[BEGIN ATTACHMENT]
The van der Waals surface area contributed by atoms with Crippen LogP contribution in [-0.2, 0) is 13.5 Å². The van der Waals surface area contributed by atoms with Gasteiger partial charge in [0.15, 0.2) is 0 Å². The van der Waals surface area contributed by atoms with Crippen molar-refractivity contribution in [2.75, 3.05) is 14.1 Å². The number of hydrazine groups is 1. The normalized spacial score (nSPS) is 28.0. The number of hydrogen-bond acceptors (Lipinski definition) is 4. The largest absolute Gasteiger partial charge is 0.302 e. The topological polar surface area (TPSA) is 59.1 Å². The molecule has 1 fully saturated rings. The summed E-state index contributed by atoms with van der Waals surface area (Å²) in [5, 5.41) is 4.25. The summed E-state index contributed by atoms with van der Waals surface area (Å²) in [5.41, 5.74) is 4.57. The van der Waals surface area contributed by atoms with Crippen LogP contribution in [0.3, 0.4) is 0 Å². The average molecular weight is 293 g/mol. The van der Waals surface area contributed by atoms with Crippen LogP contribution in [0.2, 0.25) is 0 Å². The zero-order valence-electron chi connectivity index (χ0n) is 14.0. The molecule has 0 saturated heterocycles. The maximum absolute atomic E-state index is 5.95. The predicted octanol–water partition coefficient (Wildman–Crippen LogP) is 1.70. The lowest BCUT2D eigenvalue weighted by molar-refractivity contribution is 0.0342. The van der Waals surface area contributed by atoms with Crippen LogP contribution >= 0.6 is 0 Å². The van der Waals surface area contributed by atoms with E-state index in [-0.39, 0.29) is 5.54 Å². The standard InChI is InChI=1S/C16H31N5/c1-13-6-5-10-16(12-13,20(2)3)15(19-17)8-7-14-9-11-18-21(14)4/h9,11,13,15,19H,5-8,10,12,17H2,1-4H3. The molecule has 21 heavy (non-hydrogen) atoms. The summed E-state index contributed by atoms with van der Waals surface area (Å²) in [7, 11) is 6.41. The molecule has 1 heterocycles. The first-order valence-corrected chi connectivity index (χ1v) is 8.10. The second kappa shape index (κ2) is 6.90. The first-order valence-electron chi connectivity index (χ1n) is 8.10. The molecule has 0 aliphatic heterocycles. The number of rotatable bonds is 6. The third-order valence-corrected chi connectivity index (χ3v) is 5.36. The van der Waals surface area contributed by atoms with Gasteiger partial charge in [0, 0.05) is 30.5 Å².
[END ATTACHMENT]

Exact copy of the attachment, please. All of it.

The van der Waals surface area contributed by atoms with Crippen LogP contribution in [-0.2, 0) is 13.5 Å². The van der Waals surface area contributed by atoms with Gasteiger partial charge in [0.15, 0.2) is 0 Å². The van der Waals surface area contributed by atoms with Crippen molar-refractivity contribution in [2.75, 3.05) is 14.1 Å². The number of hydrazine groups is 1. The normalized spacial score (nSPS) is 28.0. The number of hydrogen-bond acceptors (Lipinski definition) is 4. The largest absolute Gasteiger partial charge is 0.302 e. The topological polar surface area (TPSA) is 59.1 Å². The molecule has 1 fully saturated rings. The summed E-state index contributed by atoms with van der Waals surface area (Å²) in [5, 5.41) is 4.25. The summed E-state index contributed by atoms with van der Waals surface area (Å²) in [5.41, 5.74) is 4.57. The van der Waals surface area contributed by atoms with Crippen LogP contribution in [0.3, 0.4) is 0 Å². The average molecular weight is 293 g/mol. The van der Waals surface area contributed by atoms with Crippen LogP contribution in [0.2, 0.25) is 0 Å². The zero-order valence-electron chi connectivity index (χ0n) is 14.0. The molecule has 0 saturated heterocycles. The maximum absolute atomic E-state index is 5.95. The predicted octanol–water partition coefficient (Wildman–Crippen LogP) is 1.70. The lowest BCUT2D eigenvalue weighted by molar-refractivity contribution is 0.0342. The van der Waals surface area contributed by atoms with Crippen LogP contribution >= 0.6 is 0 Å². The van der Waals surface area contributed by atoms with E-state index in [-0.39, 0.29) is 5.54 Å². The standard InChI is InChI=1S/C16H31N5/c1-13-6-5-10-16(12-13,20(2)3)15(19-17)8-7-14-9-11-18-21(14)4/h9,11,13,15,19H,5-8,10,12,17H2,1-4H3. The molecule has 21 heavy (non-hydrogen) atoms. The summed E-state index contributed by atoms with van der Waals surface area (Å²) in [7, 11) is 6.41. The molecule has 1 heterocycles. The first-order valence-corrected chi connectivity index (χ1v) is 8.10. The second kappa shape index (κ2) is 6.90. The first-order valence-electron chi connectivity index (χ1n) is 8.10. The molecule has 0 aliphatic heterocycles. The number of rotatable bonds is 6. The third-order valence-corrected chi connectivity index (χ3v) is 5.36. The van der Waals surface area contributed by atoms with Gasteiger partial charge in [0, 0.05) is 30.5 Å².